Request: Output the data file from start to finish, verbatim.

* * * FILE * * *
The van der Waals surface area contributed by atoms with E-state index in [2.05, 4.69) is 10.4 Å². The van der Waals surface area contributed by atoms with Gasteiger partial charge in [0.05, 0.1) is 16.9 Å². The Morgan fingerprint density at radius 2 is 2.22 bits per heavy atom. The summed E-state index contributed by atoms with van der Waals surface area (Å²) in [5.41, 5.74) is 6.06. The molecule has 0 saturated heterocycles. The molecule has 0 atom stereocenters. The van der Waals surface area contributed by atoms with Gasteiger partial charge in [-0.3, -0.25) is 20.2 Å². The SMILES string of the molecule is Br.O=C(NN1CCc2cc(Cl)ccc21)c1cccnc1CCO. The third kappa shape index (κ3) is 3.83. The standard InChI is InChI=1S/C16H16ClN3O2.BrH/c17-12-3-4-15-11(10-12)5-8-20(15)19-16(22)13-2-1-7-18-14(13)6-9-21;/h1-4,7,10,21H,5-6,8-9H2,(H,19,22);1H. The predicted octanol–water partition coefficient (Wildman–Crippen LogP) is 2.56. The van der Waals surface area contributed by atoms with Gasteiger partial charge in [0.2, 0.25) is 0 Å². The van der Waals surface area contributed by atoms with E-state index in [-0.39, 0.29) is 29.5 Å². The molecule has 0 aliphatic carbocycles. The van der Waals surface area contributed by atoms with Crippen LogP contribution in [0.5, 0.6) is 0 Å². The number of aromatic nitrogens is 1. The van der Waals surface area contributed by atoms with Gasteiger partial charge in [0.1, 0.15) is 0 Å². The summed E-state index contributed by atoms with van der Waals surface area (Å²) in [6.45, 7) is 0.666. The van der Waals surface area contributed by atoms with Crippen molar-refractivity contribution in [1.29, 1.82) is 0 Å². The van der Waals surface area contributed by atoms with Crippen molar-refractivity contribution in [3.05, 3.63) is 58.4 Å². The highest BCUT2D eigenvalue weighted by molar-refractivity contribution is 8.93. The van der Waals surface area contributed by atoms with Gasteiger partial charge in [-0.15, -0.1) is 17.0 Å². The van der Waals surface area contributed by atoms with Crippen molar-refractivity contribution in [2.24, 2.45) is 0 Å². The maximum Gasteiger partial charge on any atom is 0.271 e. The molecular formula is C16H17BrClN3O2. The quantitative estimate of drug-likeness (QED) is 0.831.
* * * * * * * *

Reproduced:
The van der Waals surface area contributed by atoms with E-state index in [2.05, 4.69) is 10.4 Å². The van der Waals surface area contributed by atoms with Gasteiger partial charge in [0.05, 0.1) is 16.9 Å². The Morgan fingerprint density at radius 2 is 2.22 bits per heavy atom. The summed E-state index contributed by atoms with van der Waals surface area (Å²) in [5.41, 5.74) is 6.06. The molecule has 0 saturated heterocycles. The molecule has 0 atom stereocenters. The van der Waals surface area contributed by atoms with Gasteiger partial charge in [-0.3, -0.25) is 20.2 Å². The SMILES string of the molecule is Br.O=C(NN1CCc2cc(Cl)ccc21)c1cccnc1CCO. The third kappa shape index (κ3) is 3.83. The standard InChI is InChI=1S/C16H16ClN3O2.BrH/c17-12-3-4-15-11(10-12)5-8-20(15)19-16(22)13-2-1-7-18-14(13)6-9-21;/h1-4,7,10,21H,5-6,8-9H2,(H,19,22);1H. The predicted octanol–water partition coefficient (Wildman–Crippen LogP) is 2.56. The van der Waals surface area contributed by atoms with Gasteiger partial charge in [0.2, 0.25) is 0 Å². The van der Waals surface area contributed by atoms with E-state index in [-0.39, 0.29) is 29.5 Å². The molecule has 0 aliphatic carbocycles. The van der Waals surface area contributed by atoms with Crippen LogP contribution in [0.5, 0.6) is 0 Å². The number of aromatic nitrogens is 1. The van der Waals surface area contributed by atoms with Gasteiger partial charge in [0.1, 0.15) is 0 Å². The summed E-state index contributed by atoms with van der Waals surface area (Å²) in [6.45, 7) is 0.666. The van der Waals surface area contributed by atoms with Crippen molar-refractivity contribution in [1.29, 1.82) is 0 Å². The van der Waals surface area contributed by atoms with Crippen molar-refractivity contribution in [3.05, 3.63) is 58.4 Å². The highest BCUT2D eigenvalue weighted by molar-refractivity contribution is 8.93. The van der Waals surface area contributed by atoms with Gasteiger partial charge in [-0.15, -0.1) is 17.0 Å². The van der Waals surface area contributed by atoms with Crippen molar-refractivity contribution in [2.24, 2.45) is 0 Å². The maximum Gasteiger partial charge on any atom is 0.271 e. The molecular formula is C16H17BrClN3O2. The quantitative estimate of drug-likeness (QED) is 0.831.